Colleges should decrease deferral rates

January 25, 2015 — by Maya Ravichandran and Carolyn Sun

While a deferral from a college may look a lot better than a rejection, the percentage of deferred applicants from most colleges is too high and should be cut down.

For the class of 2019, Yale deferred 57.6 percent of its early applicants, Harvard deferred 68.1 percent and Princeton deferred 79 percent. According to the Huffington Post, Georgetown did not reject any of its early applicants, but deferred everyone they did not accept.

While a deferral from a college may look a lot better than a rejection, the percentage of deferred applicants from most colleges is too high and should be cut down.

A rejection or acceptance from a school lets students know how strong their applications are. If a student is rejected, he can then add more safety schools and lower his expectations for the regular decision round. On the other hand, if a student is accepted, he may choose to apply to less schools, saving application fees and relaxing more.

A deferral, however, leaves students wondering whether they still have a chance of being accepted into a college, or if they are harboring false hope. It’s like opening a box with Schrodinger’s cat, only to find another box inside.

Furthermore, a deferral from a university with high deferral rates indicates virtually nothing; the university could be deferring a student with the full intention of rejecting them in the spring, or with the plan of accepting them in the regular round.

Or, a deferral could simply mean that the student truly lies in the middle and that the university wants to see the applicant’s progress in senior year. Whatever the reason behind the deferral, the students are all in the same position of ambiguity.

If a college has low deferral rates, however, a deferral could provide valuable information for the student. For instance, Stanford defers only  8.5 percent of early applicants. According to Chuck Hughes, president of college admissions consulting service Road to College and a former admissions officer at Harvard, a deferral from Stanford implies that the student has a decent chance at being admitted in the regular round.

In addition, because of high deferral rates, some colleges reject an extremely low percentage of students. For instance, according to the Daily Princetonian, Princeton denied only 49 students, less than 1.3 percent of the total early applicants. To these students, it could be disheartening knowing that they were basically in the 1.3 percentile.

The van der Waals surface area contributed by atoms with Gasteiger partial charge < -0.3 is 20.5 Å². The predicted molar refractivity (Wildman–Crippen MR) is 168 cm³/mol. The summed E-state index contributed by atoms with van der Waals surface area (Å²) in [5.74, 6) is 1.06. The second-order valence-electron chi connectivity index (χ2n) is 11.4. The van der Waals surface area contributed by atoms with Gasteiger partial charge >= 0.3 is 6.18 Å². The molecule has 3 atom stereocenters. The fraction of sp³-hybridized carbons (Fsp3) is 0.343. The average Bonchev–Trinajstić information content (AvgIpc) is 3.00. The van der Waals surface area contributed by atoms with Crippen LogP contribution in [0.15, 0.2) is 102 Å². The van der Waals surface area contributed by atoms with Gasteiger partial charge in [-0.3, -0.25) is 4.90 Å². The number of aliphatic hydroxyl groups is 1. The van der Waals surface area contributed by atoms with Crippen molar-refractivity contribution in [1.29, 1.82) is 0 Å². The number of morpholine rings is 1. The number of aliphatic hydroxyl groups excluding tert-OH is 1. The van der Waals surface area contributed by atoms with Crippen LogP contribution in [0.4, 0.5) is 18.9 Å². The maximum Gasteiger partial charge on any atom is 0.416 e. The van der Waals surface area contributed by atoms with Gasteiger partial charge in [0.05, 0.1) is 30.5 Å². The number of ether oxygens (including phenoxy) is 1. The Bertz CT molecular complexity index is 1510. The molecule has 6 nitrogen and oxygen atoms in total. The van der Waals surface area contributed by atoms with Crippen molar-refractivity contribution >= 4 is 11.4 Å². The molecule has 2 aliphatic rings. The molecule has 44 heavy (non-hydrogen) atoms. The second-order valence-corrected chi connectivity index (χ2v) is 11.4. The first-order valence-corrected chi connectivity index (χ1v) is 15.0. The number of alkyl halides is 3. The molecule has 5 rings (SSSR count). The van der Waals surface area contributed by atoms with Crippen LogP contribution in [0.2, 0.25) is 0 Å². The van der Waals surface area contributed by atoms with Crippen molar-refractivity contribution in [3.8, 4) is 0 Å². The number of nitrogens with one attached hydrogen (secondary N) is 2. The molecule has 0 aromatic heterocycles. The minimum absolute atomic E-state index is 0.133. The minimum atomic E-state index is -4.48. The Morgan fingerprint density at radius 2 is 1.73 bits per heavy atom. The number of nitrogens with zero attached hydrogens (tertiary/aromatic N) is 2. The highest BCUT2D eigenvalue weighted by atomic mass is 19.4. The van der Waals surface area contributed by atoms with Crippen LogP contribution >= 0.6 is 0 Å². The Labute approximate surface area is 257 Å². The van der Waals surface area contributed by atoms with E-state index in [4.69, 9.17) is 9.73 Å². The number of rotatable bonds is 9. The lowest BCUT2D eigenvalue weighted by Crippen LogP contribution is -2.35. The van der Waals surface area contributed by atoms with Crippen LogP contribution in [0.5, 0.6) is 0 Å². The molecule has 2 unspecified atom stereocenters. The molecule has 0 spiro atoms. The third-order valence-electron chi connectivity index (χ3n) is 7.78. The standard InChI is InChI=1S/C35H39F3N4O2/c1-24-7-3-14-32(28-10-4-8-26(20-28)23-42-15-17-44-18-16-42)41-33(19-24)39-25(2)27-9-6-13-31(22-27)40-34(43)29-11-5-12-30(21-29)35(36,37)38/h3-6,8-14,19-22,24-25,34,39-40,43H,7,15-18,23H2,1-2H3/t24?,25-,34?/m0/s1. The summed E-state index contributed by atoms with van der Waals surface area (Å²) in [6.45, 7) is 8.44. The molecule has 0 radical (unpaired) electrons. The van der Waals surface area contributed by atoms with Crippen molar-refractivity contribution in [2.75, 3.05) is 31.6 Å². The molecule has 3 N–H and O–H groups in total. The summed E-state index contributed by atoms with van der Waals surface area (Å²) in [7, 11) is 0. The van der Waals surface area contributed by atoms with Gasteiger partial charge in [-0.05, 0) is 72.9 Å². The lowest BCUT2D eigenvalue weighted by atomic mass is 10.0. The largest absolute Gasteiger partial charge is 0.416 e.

When applying to schools with high deferral rates, students should prepare for the worst by treating a deferral as a rejection. That way, they can ensure they will still have plenty of options come spring, and on the off chance they do get in, they will be pleasantly surprised.

Some may argue that colleges have high deferral rates because they may want to consider the whole applicant pool in the regular decision round before accepting anyone too early. After all, why would a student bother to apply regular decision if there are hardly any spots left? Having more deferrals would increase the number of applications, which also generates a large profit via application fees.

Most universities like the Ivy Leagues, however, have been making admissions decisions for many years, so they should know by now whether a student is a good fit for their school.

Another likely reason for high deferral rates is to lower the university’s acceptance rate in the spring, which is a reflection of its prestige and ranking. As a result, some universities may reserve early spots for mostly athletes or strong legacy students.

To ensure low percentages of deferrals and acceptances, colleges should follow Stanford’s example and simply reject the students they believe aren’t fit for their school. Then, when students are deferred, they know that they have a decent chance at being accepted regular decision. In the process, students can gain valuable insight from their early decision results, and colleges will have less applications to review in the regular decision round.

With these changes, both parties can stand to benefit more. But until they happen, #rejectmeinstead

3 views this week